Protesters calling for an end to the International Monetary Fund hit the streets of Tokyo on Saturday as the last-resort lender held meetings in the Japanese capital.
About 200 demonstrators marched through the city’s upscale Ginza shopping district near the Tokyo International Forum, which is playing host to the IMF and World Bank’s annual meetings which wrap up Sunday.
Some protesters also called on Japan to abandon nuclear power in the wake of last year’s Fukushima crisis, the worst atomic accident in a generation.
Inside the hall, finance chiefs from the IMF’s 188 member countries and representatives from non-governmental organisations gathered for meetings, with a heavy police presence on the streets outside.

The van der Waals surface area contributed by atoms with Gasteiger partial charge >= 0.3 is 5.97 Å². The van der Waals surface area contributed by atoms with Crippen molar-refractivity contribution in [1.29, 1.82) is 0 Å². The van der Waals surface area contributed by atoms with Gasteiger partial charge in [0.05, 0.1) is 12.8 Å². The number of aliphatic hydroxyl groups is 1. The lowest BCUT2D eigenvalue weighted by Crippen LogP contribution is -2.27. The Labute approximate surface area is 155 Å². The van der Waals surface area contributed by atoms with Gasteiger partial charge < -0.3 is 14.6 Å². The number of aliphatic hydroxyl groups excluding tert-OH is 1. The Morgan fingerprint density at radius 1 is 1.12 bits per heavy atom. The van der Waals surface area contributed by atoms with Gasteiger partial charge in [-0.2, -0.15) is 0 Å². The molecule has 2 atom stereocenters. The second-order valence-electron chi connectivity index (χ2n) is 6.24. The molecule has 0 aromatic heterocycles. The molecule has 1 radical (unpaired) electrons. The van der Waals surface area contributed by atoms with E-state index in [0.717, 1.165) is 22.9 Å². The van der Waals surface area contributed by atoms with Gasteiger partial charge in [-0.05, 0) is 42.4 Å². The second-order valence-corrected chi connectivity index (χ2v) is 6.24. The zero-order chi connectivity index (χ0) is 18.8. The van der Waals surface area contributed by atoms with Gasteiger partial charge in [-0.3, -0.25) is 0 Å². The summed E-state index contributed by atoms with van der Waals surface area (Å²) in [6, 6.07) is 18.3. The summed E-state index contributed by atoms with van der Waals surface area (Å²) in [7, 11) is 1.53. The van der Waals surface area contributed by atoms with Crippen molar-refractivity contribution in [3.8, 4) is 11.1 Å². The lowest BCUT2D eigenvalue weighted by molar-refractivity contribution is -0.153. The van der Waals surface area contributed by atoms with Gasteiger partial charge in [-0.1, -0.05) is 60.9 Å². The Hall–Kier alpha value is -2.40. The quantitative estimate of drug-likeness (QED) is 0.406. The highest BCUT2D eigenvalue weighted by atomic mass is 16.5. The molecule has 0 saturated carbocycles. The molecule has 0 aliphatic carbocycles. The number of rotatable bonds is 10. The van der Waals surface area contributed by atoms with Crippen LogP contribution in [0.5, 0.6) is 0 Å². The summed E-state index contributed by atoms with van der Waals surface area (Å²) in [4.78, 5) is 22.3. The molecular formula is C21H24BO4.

“No more IMFs. Power to the people,” demonstrators yelled as they marched with anti-IMF banners.
The demonstration in conservative Japan was tiny compared with earlier anti-globalisation protests at meetings of the IMF, World Bank and organisations such as the World Trade Organization.
“We want to tell the world that there still are a certain number of people joining the global anti-IMF movement,” said organiser Goro Fujita.
Brazilian activist Diana Aguiar, who was in town for the protest, described the IMF as a “failed institution” whose policies have not succeeded in lifting many countries out of poverty.
“Things have to change and not go back to business as usual,” she said.
Some critics of the IMF – which provides loans and technical assistance to members – have called for the speedier implementation of planned reforms that give emerging nations a greater say in its affairs.
They have also decried the Fund’s focus on quelling Europe’s debt crisis as poorer nations suffer from surging food prices.